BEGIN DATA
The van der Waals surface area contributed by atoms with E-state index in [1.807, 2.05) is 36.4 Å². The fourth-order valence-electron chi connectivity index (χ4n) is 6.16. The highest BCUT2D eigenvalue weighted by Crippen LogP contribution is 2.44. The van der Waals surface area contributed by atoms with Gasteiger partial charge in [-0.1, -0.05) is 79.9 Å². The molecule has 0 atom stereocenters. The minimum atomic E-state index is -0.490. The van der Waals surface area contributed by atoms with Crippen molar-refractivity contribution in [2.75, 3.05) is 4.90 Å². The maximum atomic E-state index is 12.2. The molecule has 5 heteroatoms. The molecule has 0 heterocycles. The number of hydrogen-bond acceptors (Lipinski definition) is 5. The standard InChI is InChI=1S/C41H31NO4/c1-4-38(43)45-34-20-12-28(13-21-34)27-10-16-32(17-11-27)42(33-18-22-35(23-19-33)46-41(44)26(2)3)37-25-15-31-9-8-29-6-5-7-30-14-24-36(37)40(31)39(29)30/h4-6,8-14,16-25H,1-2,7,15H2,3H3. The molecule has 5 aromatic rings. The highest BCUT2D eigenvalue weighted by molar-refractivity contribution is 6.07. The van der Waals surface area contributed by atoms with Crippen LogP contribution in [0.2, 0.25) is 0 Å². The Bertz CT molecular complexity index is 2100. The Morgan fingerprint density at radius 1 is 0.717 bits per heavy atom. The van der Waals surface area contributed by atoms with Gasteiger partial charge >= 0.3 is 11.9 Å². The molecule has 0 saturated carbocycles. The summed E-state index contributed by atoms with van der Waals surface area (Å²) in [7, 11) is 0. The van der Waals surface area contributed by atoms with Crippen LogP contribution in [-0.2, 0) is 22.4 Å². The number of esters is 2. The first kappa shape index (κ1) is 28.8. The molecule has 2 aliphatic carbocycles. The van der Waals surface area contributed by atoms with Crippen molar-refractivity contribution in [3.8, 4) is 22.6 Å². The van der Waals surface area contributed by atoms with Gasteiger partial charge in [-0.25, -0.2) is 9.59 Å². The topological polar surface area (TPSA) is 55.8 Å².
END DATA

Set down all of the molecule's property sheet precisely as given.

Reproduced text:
The van der Waals surface area contributed by atoms with E-state index in [1.807, 2.05) is 36.4 Å². The fourth-order valence-electron chi connectivity index (χ4n) is 6.16. The highest BCUT2D eigenvalue weighted by Crippen LogP contribution is 2.44. The van der Waals surface area contributed by atoms with Gasteiger partial charge in [-0.1, -0.05) is 79.9 Å². The molecule has 0 atom stereocenters. The minimum atomic E-state index is -0.490. The van der Waals surface area contributed by atoms with Crippen molar-refractivity contribution in [2.75, 3.05) is 4.90 Å². The maximum atomic E-state index is 12.2. The molecule has 5 heteroatoms. The molecule has 0 heterocycles. The number of hydrogen-bond acceptors (Lipinski definition) is 5. The standard InChI is InChI=1S/C41H31NO4/c1-4-38(43)45-34-20-12-28(13-21-34)27-10-16-32(17-11-27)42(33-18-22-35(23-19-33)46-41(44)26(2)3)37-25-15-31-9-8-29-6-5-7-30-14-24-36(37)40(31)39(29)30/h4-6,8-14,16-25H,1-2,7,15H2,3H3. The molecule has 5 aromatic rings. The highest BCUT2D eigenvalue weighted by molar-refractivity contribution is 6.07. The van der Waals surface area contributed by atoms with Crippen LogP contribution in [0.2, 0.25) is 0 Å². The Bertz CT molecular complexity index is 2100. The Morgan fingerprint density at radius 1 is 0.717 bits per heavy atom. The van der Waals surface area contributed by atoms with Gasteiger partial charge >= 0.3 is 11.9 Å². The molecule has 0 saturated carbocycles. The summed E-state index contributed by atoms with van der Waals surface area (Å²) in [7, 11) is 0. The van der Waals surface area contributed by atoms with Crippen LogP contribution in [-0.2, 0) is 22.4 Å². The number of esters is 2. The first kappa shape index (κ1) is 28.8. The molecule has 2 aliphatic carbocycles. The van der Waals surface area contributed by atoms with Crippen molar-refractivity contribution in [3.8, 4) is 22.6 Å². The van der Waals surface area contributed by atoms with Gasteiger partial charge in [-0.25, -0.2) is 9.59 Å². The topological polar surface area (TPSA) is 55.8 Å².